For a change I'm taking a little break today and the topic will not be about photographing food. That is, not unless you still believe the moon is made of green cheese! But it may be of use if you want to take photos of the moon and have not yet tried to do so with a point and shoot camera.
Last night, January 29, 2010 was the brightest the full moon will be this year, due to the fact that the moon was in perigee, the part of its orbit closest to earth. The coincidence of the perigee and full moon is something which occurs only once or twice a year.
When I heard that the night was to be special, I went outside around eight-thirty in the evening to have a look and saw the full moon shining brightly in a clear, cloudless sky. So I knew this was to be a rare opportunity to take a good moon shot, even though I don't have a telephoto lens. I used my Olympus SP-560UZ point and shoot camera with an 18x optical zoom, set it up on a tripod and took several shots at different exposures before being quite happy with the one above.
So I would like to pass on the little bit of my experience I gained last night.
The moon is much brighter than you may think, so don't set your camera for a night shot or a long exposure or you will get a white blob surrounded by a white haze rather than a sharp image with visible moon surface features.
Here's what I learned from last night's trials and errors:
Use a tripod.
This will ensure a steady camera and a clear photo.
If you have a point and shoot which has an option for MANUAL (M on the mode dial), use that setting so you can set both the aperture and shutter speed. Otherwise try a daylight semi-automatic setting. Open your OPTICAL zoom to full, but don't use digital zoom.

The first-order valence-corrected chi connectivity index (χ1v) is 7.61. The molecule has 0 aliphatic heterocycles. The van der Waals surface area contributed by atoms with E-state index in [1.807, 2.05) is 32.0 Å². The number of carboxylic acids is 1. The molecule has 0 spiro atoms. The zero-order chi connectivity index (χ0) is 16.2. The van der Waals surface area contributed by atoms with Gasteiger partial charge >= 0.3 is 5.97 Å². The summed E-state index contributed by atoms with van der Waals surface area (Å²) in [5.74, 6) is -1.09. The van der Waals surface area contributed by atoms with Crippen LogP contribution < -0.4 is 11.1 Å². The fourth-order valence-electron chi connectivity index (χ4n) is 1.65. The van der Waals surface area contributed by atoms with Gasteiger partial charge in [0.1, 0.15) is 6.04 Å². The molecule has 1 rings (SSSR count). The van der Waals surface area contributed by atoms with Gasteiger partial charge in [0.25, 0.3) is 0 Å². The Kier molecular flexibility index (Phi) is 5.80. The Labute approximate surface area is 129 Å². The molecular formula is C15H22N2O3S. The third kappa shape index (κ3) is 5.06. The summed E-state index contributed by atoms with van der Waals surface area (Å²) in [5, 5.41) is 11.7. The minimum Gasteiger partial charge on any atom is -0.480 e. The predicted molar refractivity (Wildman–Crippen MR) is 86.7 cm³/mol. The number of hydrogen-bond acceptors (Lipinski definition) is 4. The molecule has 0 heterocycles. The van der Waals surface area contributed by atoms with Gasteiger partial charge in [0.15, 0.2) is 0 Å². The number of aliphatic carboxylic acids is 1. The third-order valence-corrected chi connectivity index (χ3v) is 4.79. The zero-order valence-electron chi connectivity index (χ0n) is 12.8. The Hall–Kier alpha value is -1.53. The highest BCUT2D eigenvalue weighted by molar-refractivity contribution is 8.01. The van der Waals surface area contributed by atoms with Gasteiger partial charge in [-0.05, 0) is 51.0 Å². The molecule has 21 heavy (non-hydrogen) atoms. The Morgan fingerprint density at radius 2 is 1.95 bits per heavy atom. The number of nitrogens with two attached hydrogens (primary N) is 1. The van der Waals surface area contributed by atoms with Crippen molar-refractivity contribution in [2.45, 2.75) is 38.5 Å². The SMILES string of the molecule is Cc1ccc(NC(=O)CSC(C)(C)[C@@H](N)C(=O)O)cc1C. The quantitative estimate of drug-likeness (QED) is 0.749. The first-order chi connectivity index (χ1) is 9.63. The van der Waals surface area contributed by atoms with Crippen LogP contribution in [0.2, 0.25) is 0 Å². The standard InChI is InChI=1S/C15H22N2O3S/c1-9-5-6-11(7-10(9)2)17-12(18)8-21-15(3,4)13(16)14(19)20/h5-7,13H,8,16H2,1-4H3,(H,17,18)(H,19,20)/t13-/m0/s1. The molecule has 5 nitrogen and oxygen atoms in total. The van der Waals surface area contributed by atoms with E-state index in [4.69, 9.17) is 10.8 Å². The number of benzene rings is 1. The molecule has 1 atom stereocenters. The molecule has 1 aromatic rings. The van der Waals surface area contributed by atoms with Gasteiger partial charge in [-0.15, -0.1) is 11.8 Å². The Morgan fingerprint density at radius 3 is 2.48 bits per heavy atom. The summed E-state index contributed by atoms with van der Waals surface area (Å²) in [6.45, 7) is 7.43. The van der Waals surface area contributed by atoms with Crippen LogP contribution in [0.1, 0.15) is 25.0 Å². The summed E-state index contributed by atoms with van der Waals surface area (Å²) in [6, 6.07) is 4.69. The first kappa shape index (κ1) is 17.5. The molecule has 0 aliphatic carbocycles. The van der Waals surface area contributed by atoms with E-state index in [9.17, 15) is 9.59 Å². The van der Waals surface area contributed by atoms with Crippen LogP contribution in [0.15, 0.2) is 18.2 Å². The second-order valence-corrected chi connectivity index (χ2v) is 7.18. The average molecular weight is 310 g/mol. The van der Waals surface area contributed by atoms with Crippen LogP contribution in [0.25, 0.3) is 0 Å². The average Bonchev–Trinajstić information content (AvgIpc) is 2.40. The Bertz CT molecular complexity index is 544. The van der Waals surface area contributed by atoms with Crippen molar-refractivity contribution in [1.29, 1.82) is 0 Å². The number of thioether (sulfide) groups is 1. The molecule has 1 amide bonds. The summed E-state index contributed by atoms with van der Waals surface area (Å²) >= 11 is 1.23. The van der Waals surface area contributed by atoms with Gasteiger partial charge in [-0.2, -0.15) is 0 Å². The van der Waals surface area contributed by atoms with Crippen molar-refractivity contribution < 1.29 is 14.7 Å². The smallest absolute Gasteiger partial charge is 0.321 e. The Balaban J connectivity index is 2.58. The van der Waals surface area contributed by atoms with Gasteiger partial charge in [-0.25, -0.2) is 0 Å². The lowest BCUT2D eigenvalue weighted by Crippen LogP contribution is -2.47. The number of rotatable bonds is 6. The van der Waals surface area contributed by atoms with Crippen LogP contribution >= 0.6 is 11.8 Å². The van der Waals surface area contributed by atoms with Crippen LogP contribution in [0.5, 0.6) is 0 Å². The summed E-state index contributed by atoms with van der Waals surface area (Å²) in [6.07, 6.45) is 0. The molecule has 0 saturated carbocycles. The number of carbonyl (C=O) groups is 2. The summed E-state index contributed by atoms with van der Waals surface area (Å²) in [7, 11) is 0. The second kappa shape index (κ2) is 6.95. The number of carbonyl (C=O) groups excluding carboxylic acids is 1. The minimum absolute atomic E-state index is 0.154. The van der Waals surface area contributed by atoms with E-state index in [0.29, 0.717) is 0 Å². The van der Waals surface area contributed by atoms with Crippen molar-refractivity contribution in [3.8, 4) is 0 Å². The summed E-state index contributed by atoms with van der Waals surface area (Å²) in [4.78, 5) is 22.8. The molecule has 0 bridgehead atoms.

Here are examples of what you may get using MANUAL at different shutter speeds with apertures f/4.6 and f/4.5:
This above taken with a slow shutter of 1/25 second. You see the brightness of the moon as a white blob with surrounding haze.
The next one above, was taken with a faster shutter speed of 1/80 of a second. You see the focus is getting better and the haze has nearly disappeared, but it is still too bright.
The third one above is almost right, with an aperture of f/4.5 and a shutter speed of 1/125, ISO 50. If you are able to adjust the ISO on your point and shoot, take it down to the lowest setting as you are photographing a bright object that doesn't need a boost in brightness. A lower ISO also insures less noise or digital static in the picture.
Finally I set the shutter speed a little faster, to 1/160 and am happy with the result in the photo at the top of the page, as moon features are quite visible.
I did a little post editing with CodedColor, an inexpensive editing program, using a minimum of Levels and Unsharp Mask, and adding the borders and watermark.
I hope you will find it as easy to do with your camera.